Doc Ratings Driven Strongly By Willingness to Prescribe Antibiotics

A new study suggests that prescribing antibiotics for upper respiratory infection leads to a significantly greater chance of a “five-star” review.

This week – have you googled yourself lately?

If so, you may have noticed a few stars under your name. There are multiple websites that offer patients the opportunities to rate providers, and I think we all take these reviews pretty seriously.

In a competitive market, a five-star rating can make a big difference.

Not an ad. She’s great though.

Not an ad. She’s great though.

Wow, what a talented breast surgeon that must be.

Now a new study in JAMA Internal Medicine provides the secret to higher patient ratings.

That secret? Prescribe antibiotics.

Also not an ad. I mean, it is, but like they aren’t paying me for it it’s just a good picture.

Also not an ad. I mean, it is, but like they aren’t paying me for it it’s just a good picture.

Researchers from the Cleveland Clinic used data from an online telehealth service called Amwell that provides rapid access to physicians for urgent issues via a smartphone or tablet.

Importantly, after the interaction with the physician, the patient rates their experience from 1 to 5 stars.

Over a 6-month period, 85 physicians had 8437 encounters with patients for upper respiratory infections. Now as we all know but frequently forget in the heat of the moment, the vast majority of URIs are due to viral infections. Nevertheless, 66% of these visits resulted in an antibiotic prescription.

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And patients liked that a lot.

91% of patients who got an antibiotic prescription rated their encounter at 5-stars compared to 73% of those who didn’t get a prescription. Those who got a non-antibiotic prescription were somewhere in the middle.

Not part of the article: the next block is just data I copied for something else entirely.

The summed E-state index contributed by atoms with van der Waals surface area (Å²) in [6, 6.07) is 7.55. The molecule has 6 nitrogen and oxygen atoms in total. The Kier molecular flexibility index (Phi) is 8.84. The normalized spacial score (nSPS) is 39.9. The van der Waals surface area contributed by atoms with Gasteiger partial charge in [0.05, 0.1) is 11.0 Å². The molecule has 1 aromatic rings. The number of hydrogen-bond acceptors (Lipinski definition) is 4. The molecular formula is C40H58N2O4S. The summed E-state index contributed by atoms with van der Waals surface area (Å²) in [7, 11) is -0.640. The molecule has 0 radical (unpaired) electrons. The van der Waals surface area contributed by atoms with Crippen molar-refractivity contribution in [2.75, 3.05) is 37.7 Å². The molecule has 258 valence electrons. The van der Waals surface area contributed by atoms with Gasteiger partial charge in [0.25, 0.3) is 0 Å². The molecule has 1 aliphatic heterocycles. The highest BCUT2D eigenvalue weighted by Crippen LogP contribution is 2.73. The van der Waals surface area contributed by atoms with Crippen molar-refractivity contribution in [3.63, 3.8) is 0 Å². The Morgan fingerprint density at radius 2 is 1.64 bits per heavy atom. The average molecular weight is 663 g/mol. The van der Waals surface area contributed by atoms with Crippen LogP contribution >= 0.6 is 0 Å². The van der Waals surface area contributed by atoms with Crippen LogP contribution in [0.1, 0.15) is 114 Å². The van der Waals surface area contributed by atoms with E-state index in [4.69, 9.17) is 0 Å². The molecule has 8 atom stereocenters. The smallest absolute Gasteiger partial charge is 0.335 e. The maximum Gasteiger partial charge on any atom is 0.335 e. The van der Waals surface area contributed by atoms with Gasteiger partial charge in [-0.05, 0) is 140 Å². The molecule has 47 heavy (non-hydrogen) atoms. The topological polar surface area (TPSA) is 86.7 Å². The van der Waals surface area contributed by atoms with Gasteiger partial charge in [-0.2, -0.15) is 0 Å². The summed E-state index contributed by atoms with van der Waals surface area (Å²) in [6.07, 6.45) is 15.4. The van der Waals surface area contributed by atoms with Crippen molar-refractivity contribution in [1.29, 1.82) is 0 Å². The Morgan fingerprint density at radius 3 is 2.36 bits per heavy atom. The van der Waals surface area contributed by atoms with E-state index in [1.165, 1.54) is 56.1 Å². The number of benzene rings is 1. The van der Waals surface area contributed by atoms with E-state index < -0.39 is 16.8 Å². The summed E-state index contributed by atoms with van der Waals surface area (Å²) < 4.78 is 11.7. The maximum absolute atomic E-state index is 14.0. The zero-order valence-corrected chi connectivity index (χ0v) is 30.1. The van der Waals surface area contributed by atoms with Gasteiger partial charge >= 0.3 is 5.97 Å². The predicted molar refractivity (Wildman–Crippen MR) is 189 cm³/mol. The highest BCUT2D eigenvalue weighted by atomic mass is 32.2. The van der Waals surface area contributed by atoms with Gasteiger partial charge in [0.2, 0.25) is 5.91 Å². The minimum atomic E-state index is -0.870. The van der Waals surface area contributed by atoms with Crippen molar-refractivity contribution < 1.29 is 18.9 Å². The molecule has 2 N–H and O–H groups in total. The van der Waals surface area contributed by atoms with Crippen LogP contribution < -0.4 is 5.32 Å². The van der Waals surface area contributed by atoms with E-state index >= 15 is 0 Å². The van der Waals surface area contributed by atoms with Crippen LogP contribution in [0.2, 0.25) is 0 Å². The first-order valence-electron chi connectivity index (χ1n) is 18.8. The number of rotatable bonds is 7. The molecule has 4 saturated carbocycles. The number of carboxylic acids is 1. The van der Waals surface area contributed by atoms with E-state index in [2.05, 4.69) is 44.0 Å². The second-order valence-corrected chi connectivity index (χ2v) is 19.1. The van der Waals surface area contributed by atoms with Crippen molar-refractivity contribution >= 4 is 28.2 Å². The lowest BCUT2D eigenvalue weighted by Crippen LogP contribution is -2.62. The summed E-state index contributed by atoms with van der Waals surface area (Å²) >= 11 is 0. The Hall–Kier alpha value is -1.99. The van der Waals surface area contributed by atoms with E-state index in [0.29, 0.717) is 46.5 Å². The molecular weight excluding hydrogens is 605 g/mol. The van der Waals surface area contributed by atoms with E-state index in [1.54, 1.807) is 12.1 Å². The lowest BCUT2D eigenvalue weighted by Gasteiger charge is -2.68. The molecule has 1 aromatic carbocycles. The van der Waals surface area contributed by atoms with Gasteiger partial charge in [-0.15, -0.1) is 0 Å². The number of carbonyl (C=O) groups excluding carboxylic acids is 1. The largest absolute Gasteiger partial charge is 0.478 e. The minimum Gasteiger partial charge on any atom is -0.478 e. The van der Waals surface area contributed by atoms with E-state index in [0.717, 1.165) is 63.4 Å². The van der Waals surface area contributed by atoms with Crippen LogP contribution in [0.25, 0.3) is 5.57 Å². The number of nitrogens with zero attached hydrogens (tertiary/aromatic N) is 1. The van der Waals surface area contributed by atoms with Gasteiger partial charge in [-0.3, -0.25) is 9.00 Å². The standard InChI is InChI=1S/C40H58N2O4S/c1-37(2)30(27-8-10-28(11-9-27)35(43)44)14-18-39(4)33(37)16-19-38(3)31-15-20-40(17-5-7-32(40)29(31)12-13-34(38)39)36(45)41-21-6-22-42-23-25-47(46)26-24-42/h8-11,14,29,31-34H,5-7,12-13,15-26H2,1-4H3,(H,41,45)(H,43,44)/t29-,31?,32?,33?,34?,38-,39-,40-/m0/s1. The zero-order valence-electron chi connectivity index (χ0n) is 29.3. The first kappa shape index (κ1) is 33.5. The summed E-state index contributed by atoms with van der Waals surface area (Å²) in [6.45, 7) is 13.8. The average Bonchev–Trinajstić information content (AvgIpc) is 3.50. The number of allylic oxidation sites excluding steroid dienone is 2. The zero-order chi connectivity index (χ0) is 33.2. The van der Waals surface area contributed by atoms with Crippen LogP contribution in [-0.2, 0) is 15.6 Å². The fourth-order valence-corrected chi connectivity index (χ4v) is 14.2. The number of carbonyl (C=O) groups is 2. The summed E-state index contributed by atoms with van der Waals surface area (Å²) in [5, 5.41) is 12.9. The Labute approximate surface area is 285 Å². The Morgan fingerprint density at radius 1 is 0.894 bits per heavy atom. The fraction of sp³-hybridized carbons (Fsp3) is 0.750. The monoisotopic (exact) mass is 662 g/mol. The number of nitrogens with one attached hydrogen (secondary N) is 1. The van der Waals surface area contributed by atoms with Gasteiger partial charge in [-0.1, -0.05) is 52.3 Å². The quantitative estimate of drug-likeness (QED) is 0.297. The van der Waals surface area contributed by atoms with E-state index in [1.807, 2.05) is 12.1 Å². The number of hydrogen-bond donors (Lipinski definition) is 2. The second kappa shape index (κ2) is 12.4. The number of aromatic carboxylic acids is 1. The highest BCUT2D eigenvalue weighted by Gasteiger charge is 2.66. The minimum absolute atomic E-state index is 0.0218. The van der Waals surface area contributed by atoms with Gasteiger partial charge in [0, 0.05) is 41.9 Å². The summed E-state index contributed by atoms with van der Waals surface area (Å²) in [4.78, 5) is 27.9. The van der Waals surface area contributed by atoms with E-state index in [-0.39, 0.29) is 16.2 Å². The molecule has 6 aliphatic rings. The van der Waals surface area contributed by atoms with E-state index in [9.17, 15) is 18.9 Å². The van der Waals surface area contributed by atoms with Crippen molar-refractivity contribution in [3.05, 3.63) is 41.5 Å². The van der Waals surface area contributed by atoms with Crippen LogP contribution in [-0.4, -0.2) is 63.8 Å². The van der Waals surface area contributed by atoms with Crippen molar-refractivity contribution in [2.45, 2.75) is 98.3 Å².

In fact, when the researchers looked at predictors of a 5-star rating, nothing came close to that antibiotic prescription.

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Even having a coupon for care couldn’t match the positive power of the prescription pad.

What I like about this study is that it lays bare a rather uncomfortable truth. We want our patients to like us. And sometimes that desire is in conflict with our other obligation to do no harm.

Speaking personally, I’ve justified this line of action to myself by thinking – yeah, I know this antibiotic isn’t really going to help, but the placebo effect will help and the risk of a bad reaction to the drug is low and hey, maybe it has some anti-inflammatory properties and one prescription really doesn’t matter.

And that’s all true – but it’s like that new dance “the floss”. When one person does it, its ok. When we all do it, there’s a problem.

Some caveats here – this is one company marketing directly to consumers so the behavior of these docs may reflect a particular focus on patient satisfaction. But I don’t think the results are terribly surprising.

I will say I’m encouraged by the beneficial effect of non-antibiotic prescriptions here actually. If you don’t want your ratings to suffer too much, but don’t want to contribute to an epidemic of antibiotic resistance, providing a non-antibiotic prescription may thread the needle quite nicely.

Of course, the elephant in the room here are the rating systems themselves. Do they help patients find the best doctors for what they need or do they help patients find the best doctors for what they want. The answer is in the stars.

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